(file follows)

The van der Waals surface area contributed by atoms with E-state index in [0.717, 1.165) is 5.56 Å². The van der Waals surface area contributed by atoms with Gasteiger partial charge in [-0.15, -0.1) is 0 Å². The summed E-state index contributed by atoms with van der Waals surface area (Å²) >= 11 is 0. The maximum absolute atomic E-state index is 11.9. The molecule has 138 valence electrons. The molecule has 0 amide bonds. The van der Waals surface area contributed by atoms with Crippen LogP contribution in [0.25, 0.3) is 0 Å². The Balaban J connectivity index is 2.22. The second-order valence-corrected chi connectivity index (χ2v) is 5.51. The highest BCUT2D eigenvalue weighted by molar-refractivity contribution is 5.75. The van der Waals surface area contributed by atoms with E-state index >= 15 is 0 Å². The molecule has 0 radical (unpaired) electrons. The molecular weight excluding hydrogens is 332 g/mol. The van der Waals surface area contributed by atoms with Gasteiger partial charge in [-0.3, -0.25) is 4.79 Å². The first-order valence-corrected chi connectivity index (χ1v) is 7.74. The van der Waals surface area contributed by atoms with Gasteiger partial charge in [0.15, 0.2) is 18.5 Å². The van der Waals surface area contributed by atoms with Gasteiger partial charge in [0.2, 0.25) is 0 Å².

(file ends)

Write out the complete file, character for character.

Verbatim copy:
The van der Waals surface area contributed by atoms with E-state index in [0.717, 1.165) is 5.56 Å². The van der Waals surface area contributed by atoms with Gasteiger partial charge in [-0.15, -0.1) is 0 Å². The summed E-state index contributed by atoms with van der Waals surface area (Å²) >= 11 is 0. The maximum absolute atomic E-state index is 11.9. The molecule has 138 valence electrons. The molecule has 0 amide bonds. The van der Waals surface area contributed by atoms with Crippen LogP contribution in [0.25, 0.3) is 0 Å². The Balaban J connectivity index is 2.22. The second-order valence-corrected chi connectivity index (χ2v) is 5.51. The highest BCUT2D eigenvalue weighted by molar-refractivity contribution is 5.75. The van der Waals surface area contributed by atoms with E-state index >= 15 is 0 Å². The molecule has 0 radical (unpaired) electrons. The molecular weight excluding hydrogens is 332 g/mol. The van der Waals surface area contributed by atoms with Gasteiger partial charge in [-0.3, -0.25) is 4.79 Å². The first-order valence-corrected chi connectivity index (χ1v) is 7.74. The van der Waals surface area contributed by atoms with Gasteiger partial charge in [0.15, 0.2) is 18.5 Å². The van der Waals surface area contributed by atoms with Gasteiger partial charge in [0.2, 0.25) is 0 Å².